Judge tosses suit seeking to decertify Joe Biden win in Arizona

FILE - In this Nov. 4, 2020, file photo, Maricopa County elections officials count ballots in Phoenix. A federal judge on Tuesday, Dec. 8, 2020, heard arguments over whether to dismiss a lawsuit that seeks to decertify election results the election results that gave Democrat President-elect Joe Biden his Arizona victory. (AP Photo/Matt York, File)

A federal judge has thrown out a lawsuit that sought to decertify Democrat President-elect Joe Biden’s win over Republican President Donald Trump in Arizona, marking another failed attempt to reverse Biden’s victory in the state.

Judge Diane Humetewa said Wednesday that the lawsuit’s allegations “are sorely wanting of relevant or reliable evidence” and that the relief it sought was extraordinary. “If granted, millions of Arizonans who exercised their individual right to vote in the 2020 General Election would be utterly disenfranchised,” Humetewa wrote.

The judge found the proposed Trump electors who filed the lawsuit lacked legal standing to bring the case, waited too long to file their challenge on issues that occurred months and even years ago, and failed to provide proof to back up their fraud claims.

The decision came a day after the Arizona Supreme Court rejected a separate bid by state GOP Chairwoman Kelli Ward to undo Biden’s victory.

The challenge dismissed by Humetewa alleged the state’s election systems have security flaws that let election workers and foreign countries manipulate results and that those systems switched votes from Trump to Biden.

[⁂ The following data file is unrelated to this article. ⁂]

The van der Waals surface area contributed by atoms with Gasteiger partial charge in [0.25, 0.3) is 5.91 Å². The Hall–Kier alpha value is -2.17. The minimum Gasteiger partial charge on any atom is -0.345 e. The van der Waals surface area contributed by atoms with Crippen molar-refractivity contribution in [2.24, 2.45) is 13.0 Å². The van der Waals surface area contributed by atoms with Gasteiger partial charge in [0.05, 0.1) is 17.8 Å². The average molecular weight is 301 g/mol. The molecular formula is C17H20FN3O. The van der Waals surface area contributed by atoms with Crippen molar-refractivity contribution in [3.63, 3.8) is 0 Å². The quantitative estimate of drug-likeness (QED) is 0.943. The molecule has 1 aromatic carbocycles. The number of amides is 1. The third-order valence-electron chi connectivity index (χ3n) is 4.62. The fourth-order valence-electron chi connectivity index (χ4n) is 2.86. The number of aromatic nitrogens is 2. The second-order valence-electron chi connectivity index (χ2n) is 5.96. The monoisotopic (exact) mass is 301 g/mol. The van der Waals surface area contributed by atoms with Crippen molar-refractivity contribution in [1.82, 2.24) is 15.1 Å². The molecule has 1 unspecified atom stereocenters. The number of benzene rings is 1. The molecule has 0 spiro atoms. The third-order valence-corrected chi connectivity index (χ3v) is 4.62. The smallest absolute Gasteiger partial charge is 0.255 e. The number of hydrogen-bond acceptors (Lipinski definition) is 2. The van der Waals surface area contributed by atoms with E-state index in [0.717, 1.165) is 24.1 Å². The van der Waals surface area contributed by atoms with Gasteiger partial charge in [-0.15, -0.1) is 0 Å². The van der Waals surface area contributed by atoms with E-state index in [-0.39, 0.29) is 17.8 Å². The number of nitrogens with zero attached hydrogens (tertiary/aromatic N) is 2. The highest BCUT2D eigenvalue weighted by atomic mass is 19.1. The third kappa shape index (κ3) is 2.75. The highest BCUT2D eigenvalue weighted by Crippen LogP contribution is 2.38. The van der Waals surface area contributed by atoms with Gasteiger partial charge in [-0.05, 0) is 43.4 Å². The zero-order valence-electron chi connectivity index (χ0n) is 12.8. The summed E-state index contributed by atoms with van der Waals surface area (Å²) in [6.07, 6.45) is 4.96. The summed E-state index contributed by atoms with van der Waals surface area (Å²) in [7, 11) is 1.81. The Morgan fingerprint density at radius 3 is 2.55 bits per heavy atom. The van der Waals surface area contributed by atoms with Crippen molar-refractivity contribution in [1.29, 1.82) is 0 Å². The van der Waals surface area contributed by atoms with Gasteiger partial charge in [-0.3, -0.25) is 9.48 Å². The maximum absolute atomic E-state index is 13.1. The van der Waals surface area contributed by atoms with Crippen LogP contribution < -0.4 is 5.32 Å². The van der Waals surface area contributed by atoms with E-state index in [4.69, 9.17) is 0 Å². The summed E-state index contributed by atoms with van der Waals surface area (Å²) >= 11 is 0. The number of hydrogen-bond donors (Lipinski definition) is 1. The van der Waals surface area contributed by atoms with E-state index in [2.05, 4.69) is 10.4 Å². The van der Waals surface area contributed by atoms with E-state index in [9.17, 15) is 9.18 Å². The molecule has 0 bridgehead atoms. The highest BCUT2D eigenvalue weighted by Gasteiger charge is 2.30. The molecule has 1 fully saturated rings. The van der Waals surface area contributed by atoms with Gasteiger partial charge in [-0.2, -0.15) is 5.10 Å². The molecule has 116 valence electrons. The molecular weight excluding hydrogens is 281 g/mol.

Attorneys for the state’s election officials have said the lawsuit uses conspiracy theories to make wild allegations against Dominion Voting Systems, one of Maricopa County’s vendors for voting equipment, without providing proof to back up its claims of widespread Arizona election fraud.

Humetewa said the lawsuit doesn’t contain a plausible allegation that Dominion voting machines were hacked in Arizona during the Nov. 3 election, noting the proposed Trump electors “have not moved the needle for their fraud theory from conceivable to plausible.”

No evidence of voter fraud or election fraud has emerged during this election season in Arizona.

It’s unknown whether the decision will be appealed.

Julia Haller, an attorney who argued in court on behalf of the proposed Trump electors, didn’t return a phone call and email seeking comment on the decision.

The lawsuit dismissed on Wednesday was filed by former Trump campaign lawyer Sidney Powell on behalf of proposed Trump electors in Arizona.

Similar election challenges filed by Powell were dismissed earlier this week in Michigan and Georgia, and a Wisconsin judge is expected to decide a Powell lawsuit as soon as Wednesday.

In all, seven lawsuits challenging the results of the presidential vote in Arizona have been dismissed, including Ward’s lawsuit seeking to overturn Biden’s victory.

In Ward’s challenge, the state Supreme Court said Ward failed to prove misconduct or illegal votes and concluded the margin between the two candidates wasn’t small enough to trigger a recount, even with the small number of votes Trump could have lost due to problems in ballot processing. The state’s highest court cited case law that concludes the validity of an election isn’t voided by honest mistakes.

The state’s election results were certified on Nov. 30, showing Biden won Arizona by more than 10,000 votes. The Electoral College is scheduled to meet on Monday.

Republished with the permission of the Associated Press.